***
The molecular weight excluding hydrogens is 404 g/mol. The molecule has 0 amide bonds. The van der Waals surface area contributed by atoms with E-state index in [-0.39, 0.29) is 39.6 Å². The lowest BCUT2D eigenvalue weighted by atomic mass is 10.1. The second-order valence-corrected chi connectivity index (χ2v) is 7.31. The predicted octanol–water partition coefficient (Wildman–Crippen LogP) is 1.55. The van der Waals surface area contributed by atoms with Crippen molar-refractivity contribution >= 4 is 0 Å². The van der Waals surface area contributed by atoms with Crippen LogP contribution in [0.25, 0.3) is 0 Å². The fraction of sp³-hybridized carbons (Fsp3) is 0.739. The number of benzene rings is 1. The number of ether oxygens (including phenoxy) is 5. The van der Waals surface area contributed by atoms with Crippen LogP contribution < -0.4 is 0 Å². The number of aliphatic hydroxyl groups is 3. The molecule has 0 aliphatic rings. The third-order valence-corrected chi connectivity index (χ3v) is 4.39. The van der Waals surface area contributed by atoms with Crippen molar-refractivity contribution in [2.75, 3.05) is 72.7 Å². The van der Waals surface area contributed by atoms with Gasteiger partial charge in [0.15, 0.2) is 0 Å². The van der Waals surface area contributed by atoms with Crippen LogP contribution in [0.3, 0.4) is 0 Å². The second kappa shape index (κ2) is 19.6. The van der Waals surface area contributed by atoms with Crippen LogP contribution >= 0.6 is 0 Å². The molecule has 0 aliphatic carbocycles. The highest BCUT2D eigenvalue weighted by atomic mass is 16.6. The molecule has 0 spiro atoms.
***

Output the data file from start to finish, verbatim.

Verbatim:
The molecular weight excluding hydrogens is 404 g/mol. The molecule has 0 amide bonds. The van der Waals surface area contributed by atoms with E-state index in [-0.39, 0.29) is 39.6 Å². The lowest BCUT2D eigenvalue weighted by atomic mass is 10.1. The second-order valence-corrected chi connectivity index (χ2v) is 7.31. The predicted octanol–water partition coefficient (Wildman–Crippen LogP) is 1.55. The van der Waals surface area contributed by atoms with Crippen molar-refractivity contribution >= 4 is 0 Å². The van der Waals surface area contributed by atoms with Crippen LogP contribution in [0.25, 0.3) is 0 Å². The fraction of sp³-hybridized carbons (Fsp3) is 0.739. The number of benzene rings is 1. The number of ether oxygens (including phenoxy) is 5. The van der Waals surface area contributed by atoms with Crippen LogP contribution < -0.4 is 0 Å². The number of aliphatic hydroxyl groups is 3. The molecule has 0 aliphatic rings. The third-order valence-corrected chi connectivity index (χ3v) is 4.39. The van der Waals surface area contributed by atoms with Crippen molar-refractivity contribution in [2.75, 3.05) is 72.7 Å². The van der Waals surface area contributed by atoms with Gasteiger partial charge in [0.15, 0.2) is 0 Å². The van der Waals surface area contributed by atoms with Crippen LogP contribution in [0.3, 0.4) is 0 Å². The second kappa shape index (κ2) is 19.6. The van der Waals surface area contributed by atoms with Crippen LogP contribution >= 0.6 is 0 Å². The molecule has 0 aliphatic carbocycles. The highest BCUT2D eigenvalue weighted by atomic mass is 16.6. The molecule has 0 spiro atoms.